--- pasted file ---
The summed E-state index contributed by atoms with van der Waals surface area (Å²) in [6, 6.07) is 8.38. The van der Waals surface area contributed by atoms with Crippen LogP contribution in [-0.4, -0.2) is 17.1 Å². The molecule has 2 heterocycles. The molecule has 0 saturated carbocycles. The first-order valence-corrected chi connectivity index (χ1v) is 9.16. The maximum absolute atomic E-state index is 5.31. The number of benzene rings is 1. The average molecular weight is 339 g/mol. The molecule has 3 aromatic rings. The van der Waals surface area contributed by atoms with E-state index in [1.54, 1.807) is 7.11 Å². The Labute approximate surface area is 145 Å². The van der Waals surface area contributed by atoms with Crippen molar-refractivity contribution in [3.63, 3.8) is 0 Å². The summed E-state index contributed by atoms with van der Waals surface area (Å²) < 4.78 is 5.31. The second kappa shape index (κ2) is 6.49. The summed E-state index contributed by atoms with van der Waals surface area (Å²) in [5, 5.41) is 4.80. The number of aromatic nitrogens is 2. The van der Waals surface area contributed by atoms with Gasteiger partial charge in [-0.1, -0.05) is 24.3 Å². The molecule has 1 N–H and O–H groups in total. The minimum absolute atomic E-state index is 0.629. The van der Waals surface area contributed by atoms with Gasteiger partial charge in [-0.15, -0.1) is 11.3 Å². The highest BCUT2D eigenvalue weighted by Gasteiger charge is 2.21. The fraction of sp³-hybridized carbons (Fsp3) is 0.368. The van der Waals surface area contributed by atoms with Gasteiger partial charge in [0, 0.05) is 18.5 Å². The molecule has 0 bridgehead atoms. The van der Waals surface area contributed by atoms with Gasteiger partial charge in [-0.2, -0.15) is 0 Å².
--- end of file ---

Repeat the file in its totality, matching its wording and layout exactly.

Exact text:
The summed E-state index contributed by atoms with van der Waals surface area (Å²) in [6, 6.07) is 8.38. The van der Waals surface area contributed by atoms with Crippen LogP contribution in [-0.4, -0.2) is 17.1 Å². The molecule has 2 heterocycles. The molecule has 0 saturated carbocycles. The first-order valence-corrected chi connectivity index (χ1v) is 9.16. The maximum absolute atomic E-state index is 5.31. The number of benzene rings is 1. The average molecular weight is 339 g/mol. The molecule has 3 aromatic rings. The van der Waals surface area contributed by atoms with E-state index in [1.54, 1.807) is 7.11 Å². The Labute approximate surface area is 145 Å². The van der Waals surface area contributed by atoms with Crippen molar-refractivity contribution in [3.63, 3.8) is 0 Å². The summed E-state index contributed by atoms with van der Waals surface area (Å²) < 4.78 is 5.31. The second kappa shape index (κ2) is 6.49. The summed E-state index contributed by atoms with van der Waals surface area (Å²) in [5, 5.41) is 4.80. The number of aromatic nitrogens is 2. The van der Waals surface area contributed by atoms with Gasteiger partial charge in [-0.1, -0.05) is 24.3 Å². The molecule has 1 N–H and O–H groups in total. The minimum absolute atomic E-state index is 0.629. The van der Waals surface area contributed by atoms with Gasteiger partial charge in [-0.15, -0.1) is 11.3 Å². The highest BCUT2D eigenvalue weighted by Gasteiger charge is 2.21. The fraction of sp³-hybridized carbons (Fsp3) is 0.368. The van der Waals surface area contributed by atoms with Gasteiger partial charge in [0, 0.05) is 18.5 Å². The molecule has 0 bridgehead atoms. The van der Waals surface area contributed by atoms with Gasteiger partial charge in [-0.2, -0.15) is 0 Å².